Registration to become a donor is non-binding. You can change your decision at any time. Registering ahead of time helps family members prepare so that, when a loved one passes, they can make a contribution that could benefit the lives of others without having to make a difficult decision during a very trying time. 
To Register as a Brain Donor:  

Visit the HBTRC website, email, or call 800-BRAIN-BANK (800-272-4622) for more information. 

How Does Brain Donation Work?  

Step 1: Have a discussion with family members about brain donation. Don’t forget to inform healthcare providers and funeral professionals. Register with HBTRC.  

Step 2: At the time of impending death, or immediately after death, family members or caretakers should call 1-800-BRAIN BANK (1-800-272-4622). HBTRC Donation Coordinators can be reached by phone 24/7 to guide the legal next-of-kin through the process of brain donation and carry out a screening process. The brain donation must be completed within 24 hours (from the time of death to the time the tissue samples are stored at the HBTRC). It is very important to contact the HBTRC as soon as possible.  

Step 3: Once HBTRC staff members confirm that the HBTRC can accept the brain donation, they will guide the legal next-of-kin/legal representative through the consent process.  

Step 4: HBTRC staff will coordinate with qualified professionals in the area who will harvest the brain tissue locally and take care of all transport logistics. Brain recovery often takes place in a funeral home or hospital and must happen within hours following the death of the donor.  

Step 5: Shortly after the brain donation, HBTRC will send the legal next-of-kin instructions and forms to guide them through the process of releasing the donor’s medical records and completing a questionnaire about the donor. 
Frequently Asked Questions 

What should I consider when deciding to donate? 

This is an extremely personal decision, and it is vitally important to have a family discussion about your wishes regarding brain donation. It may also be helpful to speak with trusted healthcare professionals about the value that organ donation can bring to HD research. You may also want to discuss any cultural or religious implications with funeral professionals or spiritual counsels.  

Will there be a financial cost to the family?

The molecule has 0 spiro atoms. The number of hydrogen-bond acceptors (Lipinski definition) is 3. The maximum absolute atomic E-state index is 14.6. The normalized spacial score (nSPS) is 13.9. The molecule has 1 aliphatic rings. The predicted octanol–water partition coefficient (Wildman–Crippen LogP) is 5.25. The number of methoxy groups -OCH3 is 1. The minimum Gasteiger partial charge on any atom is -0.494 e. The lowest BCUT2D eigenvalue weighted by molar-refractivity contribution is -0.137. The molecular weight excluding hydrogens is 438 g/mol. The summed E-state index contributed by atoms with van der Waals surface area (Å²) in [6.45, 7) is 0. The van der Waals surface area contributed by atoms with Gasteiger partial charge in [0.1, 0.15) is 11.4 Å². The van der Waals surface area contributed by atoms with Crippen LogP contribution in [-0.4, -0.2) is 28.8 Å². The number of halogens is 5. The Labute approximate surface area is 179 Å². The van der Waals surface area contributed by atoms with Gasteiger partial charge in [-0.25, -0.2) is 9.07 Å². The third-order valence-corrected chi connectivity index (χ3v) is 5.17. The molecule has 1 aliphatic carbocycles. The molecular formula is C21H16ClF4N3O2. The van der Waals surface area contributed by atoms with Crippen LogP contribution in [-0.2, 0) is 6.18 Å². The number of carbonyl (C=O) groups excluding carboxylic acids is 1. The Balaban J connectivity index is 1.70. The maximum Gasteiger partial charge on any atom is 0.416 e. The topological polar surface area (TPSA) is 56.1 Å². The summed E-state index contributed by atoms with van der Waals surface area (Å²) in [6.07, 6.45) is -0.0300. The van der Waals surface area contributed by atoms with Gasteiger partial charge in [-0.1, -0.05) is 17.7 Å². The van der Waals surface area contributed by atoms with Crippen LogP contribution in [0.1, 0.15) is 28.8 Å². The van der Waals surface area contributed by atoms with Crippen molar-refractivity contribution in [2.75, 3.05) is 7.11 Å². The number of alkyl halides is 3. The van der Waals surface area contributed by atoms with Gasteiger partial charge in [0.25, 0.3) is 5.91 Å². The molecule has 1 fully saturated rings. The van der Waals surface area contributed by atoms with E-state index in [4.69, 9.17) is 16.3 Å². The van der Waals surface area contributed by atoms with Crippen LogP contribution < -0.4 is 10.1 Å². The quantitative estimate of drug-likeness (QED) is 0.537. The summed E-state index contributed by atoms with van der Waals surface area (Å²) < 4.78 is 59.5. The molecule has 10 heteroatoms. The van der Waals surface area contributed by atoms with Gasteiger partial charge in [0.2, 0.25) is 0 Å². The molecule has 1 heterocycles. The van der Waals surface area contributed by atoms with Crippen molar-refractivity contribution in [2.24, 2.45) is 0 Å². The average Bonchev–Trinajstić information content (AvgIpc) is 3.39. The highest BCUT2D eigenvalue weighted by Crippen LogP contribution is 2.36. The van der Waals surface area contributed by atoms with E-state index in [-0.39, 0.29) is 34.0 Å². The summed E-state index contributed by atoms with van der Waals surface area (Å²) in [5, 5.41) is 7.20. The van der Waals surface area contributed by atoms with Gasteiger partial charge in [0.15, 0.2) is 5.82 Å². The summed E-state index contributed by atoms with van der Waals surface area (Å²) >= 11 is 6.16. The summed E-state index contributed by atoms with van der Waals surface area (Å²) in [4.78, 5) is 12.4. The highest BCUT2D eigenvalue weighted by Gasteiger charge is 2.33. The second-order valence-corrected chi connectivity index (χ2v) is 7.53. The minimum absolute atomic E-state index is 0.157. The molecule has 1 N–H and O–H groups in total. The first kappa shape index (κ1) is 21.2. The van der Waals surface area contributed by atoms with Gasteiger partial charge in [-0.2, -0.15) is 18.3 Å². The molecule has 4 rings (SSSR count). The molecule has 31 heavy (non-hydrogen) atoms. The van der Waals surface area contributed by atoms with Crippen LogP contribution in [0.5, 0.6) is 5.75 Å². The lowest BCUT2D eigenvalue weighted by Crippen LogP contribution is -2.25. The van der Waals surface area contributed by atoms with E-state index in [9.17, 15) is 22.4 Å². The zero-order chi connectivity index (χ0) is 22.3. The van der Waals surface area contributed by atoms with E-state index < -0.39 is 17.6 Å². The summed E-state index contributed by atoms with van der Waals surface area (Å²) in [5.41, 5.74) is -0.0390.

No. There is no financial cost associated with any step in the brain donation process, including registration, donation, or transport.  

Will brain donation interfere with funeral arrangements?  

No. The HBTRC will work closely with families and funeral homes to ensure that this will not delay or interfere with plans for a funeral, cremation, or burial.  

Can the donor still have an open casket?  

Yes. Brain removal can be carried out in a way that is compatible with an open-casket funeral.  

Will brain donation conflict with religious practices? 

Many religious groups, including Protestant, Catholic, Jewish, and others, support tissue donation for research as an altruistic, humanitarian gift to the living consistent with the basic tenets of these faiths.  

What will happen to my/my loved one’s brain?  

It will be carefully examined by a neuropathologist and then stored. Small tissue samples will be sent to qualified researchers within the US and across the world – the donation will be essential to investigations into how HD affects the human brain. Each donated brain will provide hundreds of samples to researchers conducting HD research for many years.  

Are there any medical or logistical restrictions on brain donation?  

Some medical circumstances may prevent a brain from being viable for donation. For example, HBTRC may not be able to accept brain donations from people who died because of a stroke or head injury because there may be too much damage to the brain for it to be used for research. Other factors may hinder the ability to donate, such as unforeseen logistical challenges, difficulty obtaining medical information, or family disagreements around donation.  

I am identified as an organ donor on my driver’s license. Is this sufficient to ensure that my brain will be donated for research?  

No. Organ donation preference status on an ID card is about donating organs for transplant, not for medical research.  

Will any of my/my loved one’s personally-identifying information be shared? 

No. All identifying information is strictly confidential and will not be disclosed to third parties. Brain samples are coded at HBTRC to ensure that the donor and their family remain anonymous.